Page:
UCAN needs your support
You are why we do what we do - report, describe, comment, review. It is to bring to your eyes just what life is like for believers across Asia that we publish UCAN.
But as you know, the effort needs to be sustained if it is to have continuing effect.
UCAN publishes some 150 stories a week in four languages across six websites. We are grateful to benefactors in Europe and the US who support us. But those countries and the Church there are under increasing financial strain and their generosity no longer covers our costs.
We need financial help from our readers to sustain our efforts. Our reporters, editors, video producers and photographers all have families and we need to support them. They do excellent jobs, but they can't do their jobs for nothing.
Will you help us to sustain UCAN? Please click here to help.
Thanks in anticipation.
Fr. Michael Kelly SJ
Child killed by Myanmar police as mobs attack aid workers
Eruption in Sittwe as Buddhists riot and police fire warning shots
A Rakhine worker pulls a cart in Sittwe, where Buddhist mobs yesterday targeted foreign aid workers and forced police to evacuate staff (AFP Photo/Soe Than Win)
- AFP, Yangon
- March 28, 2014
An 11-year-old girl was accidentally killed when Myanmar security forces fired warning shots to disperse mobs targeting international aid groups in a strife-hit western state, police said Friday.
The girl was shot Thursday at her home near a UN World Food Programme warehouse in the Rakhine state capital Sittwe that was targeted by rioters, Lieutenant Colonel Min Aung said by telephone.
"She was hit when security forces fired warning shots to disperse people at the WFP warehouse," he said. "The situation in Sittwe is calm now after a curfew was imposed."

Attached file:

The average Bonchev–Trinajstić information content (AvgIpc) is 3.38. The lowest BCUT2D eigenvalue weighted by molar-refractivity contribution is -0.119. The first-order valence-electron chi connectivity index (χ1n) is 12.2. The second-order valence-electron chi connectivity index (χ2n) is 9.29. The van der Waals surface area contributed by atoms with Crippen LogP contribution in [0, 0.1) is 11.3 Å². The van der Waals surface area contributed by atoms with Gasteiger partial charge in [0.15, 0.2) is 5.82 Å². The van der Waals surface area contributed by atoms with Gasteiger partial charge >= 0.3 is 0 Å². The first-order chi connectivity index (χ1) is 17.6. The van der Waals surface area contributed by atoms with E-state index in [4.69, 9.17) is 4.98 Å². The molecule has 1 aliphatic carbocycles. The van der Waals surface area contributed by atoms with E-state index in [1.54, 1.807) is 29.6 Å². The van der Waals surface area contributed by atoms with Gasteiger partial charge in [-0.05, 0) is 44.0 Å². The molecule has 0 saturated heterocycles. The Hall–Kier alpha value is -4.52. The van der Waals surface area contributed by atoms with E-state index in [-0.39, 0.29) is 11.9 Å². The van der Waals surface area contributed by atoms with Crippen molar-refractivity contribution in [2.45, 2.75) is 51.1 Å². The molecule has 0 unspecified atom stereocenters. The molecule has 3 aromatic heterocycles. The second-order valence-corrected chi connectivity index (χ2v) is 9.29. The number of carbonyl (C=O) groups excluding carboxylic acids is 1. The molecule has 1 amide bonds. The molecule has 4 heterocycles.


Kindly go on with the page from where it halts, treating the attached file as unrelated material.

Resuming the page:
He said nobody else was wounded in the incident.
The unrest began late Wednesday when hundreds of Buddhists massed around the offices of Germany-based medical aid group Malteser International in Sittwe, accusing an American aid worker of handling a religious flag in a disrespectful manner.
Humanitarian workers in the restive region have come under increasing pressure from Buddhist nationalists who accuse them of bias in favor of local Muslims.
More than 70 aid workers, including about 30 foreigners, were given police protection in the wake of the violence.
The offices of the UN refugee agency were among those attacked, according to state media.
The UN's Resident and Humanitarian Coordinator in Myanmar Toily Kurbanov said he was "deeply concerned" by the violence, adding that the organization was "determined" to continue operating in the region.
The US embassy in Yangon issued a statement condemning the "mob violence" and confirmed that at least three of its citizens were among the aid workers given "emergency relocation".
Long-standing animosity between Buddhists and Muslims in Rakhine erupted into bloodshed in 2012, leaving dozens dead in clashes and around 140,000 people displaced.
Buddhist flags have been hung across the city as part of protests against Muslims in the run-up to a nationwide census that many fear could further inflame the situation in Rakhine. AFP